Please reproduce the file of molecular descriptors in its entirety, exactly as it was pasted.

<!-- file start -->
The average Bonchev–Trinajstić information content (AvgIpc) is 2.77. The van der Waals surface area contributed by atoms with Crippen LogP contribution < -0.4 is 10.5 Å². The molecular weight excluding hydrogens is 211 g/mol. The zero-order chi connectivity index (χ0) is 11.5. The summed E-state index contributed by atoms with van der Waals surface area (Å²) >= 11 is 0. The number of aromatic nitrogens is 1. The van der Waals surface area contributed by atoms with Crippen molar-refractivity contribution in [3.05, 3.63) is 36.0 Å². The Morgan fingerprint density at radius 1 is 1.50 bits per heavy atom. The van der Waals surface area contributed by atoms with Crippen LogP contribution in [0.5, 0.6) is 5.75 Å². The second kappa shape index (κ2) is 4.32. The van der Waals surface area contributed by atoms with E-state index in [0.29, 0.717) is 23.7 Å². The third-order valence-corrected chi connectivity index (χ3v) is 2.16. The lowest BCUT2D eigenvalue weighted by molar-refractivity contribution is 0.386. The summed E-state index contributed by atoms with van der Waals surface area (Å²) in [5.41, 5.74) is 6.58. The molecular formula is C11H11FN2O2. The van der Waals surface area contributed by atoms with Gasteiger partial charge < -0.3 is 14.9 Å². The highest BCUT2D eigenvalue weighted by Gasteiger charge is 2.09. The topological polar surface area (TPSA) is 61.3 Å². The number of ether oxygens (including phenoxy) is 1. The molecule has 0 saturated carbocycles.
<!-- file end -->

The average Bonchev–Trinajstić information content (AvgIpc) is 2.77. The van der Waals surface area contributed by atoms with Crippen LogP contribution < -0.4 is 10.5 Å². The molecular weight excluding hydrogens is 211 g/mol. The zero-order chi connectivity index (χ0) is 11.5. The summed E-state index contributed by atoms with van der Waals surface area (Å²) >= 11 is 0. The number of aromatic nitrogens is 1. The van der Waals surface area contributed by atoms with Crippen molar-refractivity contribution in [3.05, 3.63) is 36.0 Å². The Morgan fingerprint density at radius 1 is 1.50 bits per heavy atom. The van der Waals surface area contributed by atoms with Crippen LogP contribution in [0.5, 0.6) is 5.75 Å². The second kappa shape index (κ2) is 4.32. The van der Waals surface area contributed by atoms with E-state index in [0.29, 0.717) is 23.7 Å². The third-order valence-corrected chi connectivity index (χ3v) is 2.16. The lowest BCUT2D eigenvalue weighted by molar-refractivity contribution is 0.386. The summed E-state index contributed by atoms with van der Waals surface area (Å²) in [5.41, 5.74) is 6.58. The molecular formula is C11H11FN2O2. The van der Waals surface area contributed by atoms with Gasteiger partial charge < -0.3 is 14.9 Å². The highest BCUT2D eigenvalue weighted by Gasteiger charge is 2.09. The topological polar surface area (TPSA) is 61.3 Å². The number of ether oxygens (including phenoxy) is 1. The molecule has 0 saturated carbocycles.